We have information you must know before you buy the Sierra 3500 Classic.
We want to send it to you, along with other pricing insights.
We will not spam you, and will never sell your email. You may unsubscribe at any time.
The GMC Sierra is all-new for 2007, redesigned from the ground up. The new Sierra is built on a new platform, stiffer than before for better ride and handling. The exterior styling is all new and a new interior offers the buyer many more options, including a choice of two dashboard styles.
The 2007 GMC Sierra will be offered in a Denali version, which makes for a comfortable, luxurious, and highly capable truck. A Sierra Denali can handle business and family affairs as well as perform serious towing and hauling duties. The Sierra Denali offers the same sort of exclusive content as GMC's upscale Yukon Denali sport utility.
Note that until production of the new truck ramps up, GMC dealers will be selling old-style Sierras as 2007 GMC Sierra Classic models. These are not to be confused with the all-new 2007 version.
The standard cab is designed for fleet buyers and others who want a basic work truck; it's The standard-cab work truck can be equipped with either a standard bed (6-foot, 6-inch) or a long bed (8-foot). The work truck can be ordered with two bucket seats or a three-person bench seat.
The extended cab has two rows of seats with rear-hinged rear access doors that open 170 degrees. The extended cab can be equipped with either a short bed (5-foot, 8-inch), standard or long bed. The extended cab can be equipped with seating for five or six.
The crew cab has two rows of seats and four front-hinged doors, like those on a Yukon. The crew cab can be equipped with seating for five or six and comes with the short bed.
The Denali comes only as a crew cab and exclusively with a 400-hp 6.2-liter V8 engine with a six-speed automatic transmission and all-wheel drive.
Standard equipment on the work truck ($17,860) includes an AM/FM radio, daytime running lights, tire pressure monitoring system, smooth ride suspension, 17-inch wheels, chrome bumpers, air conditioning, vinyl seating surfaces and one-year of OnStar.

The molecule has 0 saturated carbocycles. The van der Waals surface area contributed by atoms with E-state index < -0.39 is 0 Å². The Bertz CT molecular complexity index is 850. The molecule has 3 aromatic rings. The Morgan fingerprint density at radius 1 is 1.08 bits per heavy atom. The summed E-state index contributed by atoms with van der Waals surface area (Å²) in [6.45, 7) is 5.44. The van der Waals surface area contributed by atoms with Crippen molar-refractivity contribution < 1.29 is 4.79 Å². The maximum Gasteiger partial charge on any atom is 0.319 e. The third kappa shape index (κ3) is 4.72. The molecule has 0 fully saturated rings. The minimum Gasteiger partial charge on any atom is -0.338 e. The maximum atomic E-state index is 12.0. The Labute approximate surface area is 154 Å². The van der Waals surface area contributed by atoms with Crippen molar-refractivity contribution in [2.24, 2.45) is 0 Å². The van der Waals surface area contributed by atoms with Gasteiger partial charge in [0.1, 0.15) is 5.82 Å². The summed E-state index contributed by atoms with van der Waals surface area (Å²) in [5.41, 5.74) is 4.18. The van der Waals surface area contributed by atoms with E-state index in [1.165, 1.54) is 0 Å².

The SLE ($24,050) adds a CD player, cruise control, cloth seats, a rear-window defogger, auto-dimming rearview mirror with compass and outside temperatures, leather-wrapped steering wheel, fog lamps, handling/trailering suspension, carpeting and power door locks/windows/mirrors, while the SLE2 ($28,695) adds dual-zone air conditioning, a floor console, six-way power driver and front passenger seats, audio controls on the steering wheel, premium cloth seats and machined aluminum wheels.
The SLT ($30,855) adds a six-disc CD changer with Bose sound system, leather seat trim, heated windshield washers, front bucket seats with 12-way power adjustment and polished aluminum wheels.
Options include head curtain airbags ($395), XM satellite radio ($199), a locking rear differential ($325), Stabilitrak ($425), and a power sunroof ($685).
Safety features include the mandated dual front airbags and a tire-pressure monitoring system. Optional head curtain airbags automatically inflate when sensors sense a severe impact to provide extra protection in the event of a rollover or secondary collision. Also available: driver and front-seat passenger side-impact air bags; anti-lock brakes, StabiliTrak electronic stability control with rollover mitigation technology, Autotrack active transfer case, ultrasonic rear park assist, OnStar emergency notification.